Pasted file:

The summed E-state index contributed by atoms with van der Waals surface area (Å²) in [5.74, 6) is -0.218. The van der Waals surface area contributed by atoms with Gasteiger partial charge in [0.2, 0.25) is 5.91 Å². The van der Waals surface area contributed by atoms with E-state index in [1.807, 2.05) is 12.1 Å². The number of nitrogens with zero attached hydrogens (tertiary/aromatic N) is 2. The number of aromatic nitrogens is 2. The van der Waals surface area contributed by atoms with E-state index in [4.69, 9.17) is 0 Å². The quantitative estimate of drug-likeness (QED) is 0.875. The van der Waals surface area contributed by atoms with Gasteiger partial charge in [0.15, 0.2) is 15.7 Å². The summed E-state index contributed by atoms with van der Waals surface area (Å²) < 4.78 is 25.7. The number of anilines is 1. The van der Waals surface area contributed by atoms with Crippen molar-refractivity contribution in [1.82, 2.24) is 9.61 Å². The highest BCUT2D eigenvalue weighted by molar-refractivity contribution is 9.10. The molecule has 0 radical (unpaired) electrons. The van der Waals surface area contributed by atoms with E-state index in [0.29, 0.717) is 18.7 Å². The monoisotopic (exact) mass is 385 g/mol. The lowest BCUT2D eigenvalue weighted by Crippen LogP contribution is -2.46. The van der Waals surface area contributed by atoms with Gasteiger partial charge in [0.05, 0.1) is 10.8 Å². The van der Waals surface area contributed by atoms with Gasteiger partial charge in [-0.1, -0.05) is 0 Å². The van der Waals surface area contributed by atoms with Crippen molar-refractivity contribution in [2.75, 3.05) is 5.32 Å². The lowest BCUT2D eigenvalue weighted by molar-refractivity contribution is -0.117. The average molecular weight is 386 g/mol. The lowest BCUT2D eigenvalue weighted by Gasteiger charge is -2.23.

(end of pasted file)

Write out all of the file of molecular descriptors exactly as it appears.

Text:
The summed E-state index contributed by atoms with van der Waals surface area (Å²) in [5.74, 6) is -0.218. The van der Waals surface area contributed by atoms with Gasteiger partial charge in [0.2, 0.25) is 5.91 Å². The van der Waals surface area contributed by atoms with E-state index in [1.807, 2.05) is 12.1 Å². The number of nitrogens with zero attached hydrogens (tertiary/aromatic N) is 2. The number of aromatic nitrogens is 2. The van der Waals surface area contributed by atoms with E-state index in [4.69, 9.17) is 0 Å². The quantitative estimate of drug-likeness (QED) is 0.875. The van der Waals surface area contributed by atoms with Gasteiger partial charge in [0.15, 0.2) is 15.7 Å². The summed E-state index contributed by atoms with van der Waals surface area (Å²) < 4.78 is 25.7. The number of anilines is 1. The van der Waals surface area contributed by atoms with Crippen molar-refractivity contribution in [1.82, 2.24) is 9.61 Å². The highest BCUT2D eigenvalue weighted by molar-refractivity contribution is 9.10. The molecule has 0 radical (unpaired) electrons. The van der Waals surface area contributed by atoms with E-state index in [0.29, 0.717) is 18.7 Å². The monoisotopic (exact) mass is 385 g/mol. The lowest BCUT2D eigenvalue weighted by Crippen LogP contribution is -2.46. The van der Waals surface area contributed by atoms with Gasteiger partial charge in [0.05, 0.1) is 10.8 Å². The van der Waals surface area contributed by atoms with Gasteiger partial charge in [-0.1, -0.05) is 0 Å². The van der Waals surface area contributed by atoms with Crippen molar-refractivity contribution in [2.75, 3.05) is 5.32 Å². The lowest BCUT2D eigenvalue weighted by molar-refractivity contribution is -0.117. The average molecular weight is 386 g/mol. The lowest BCUT2D eigenvalue weighted by Gasteiger charge is -2.23.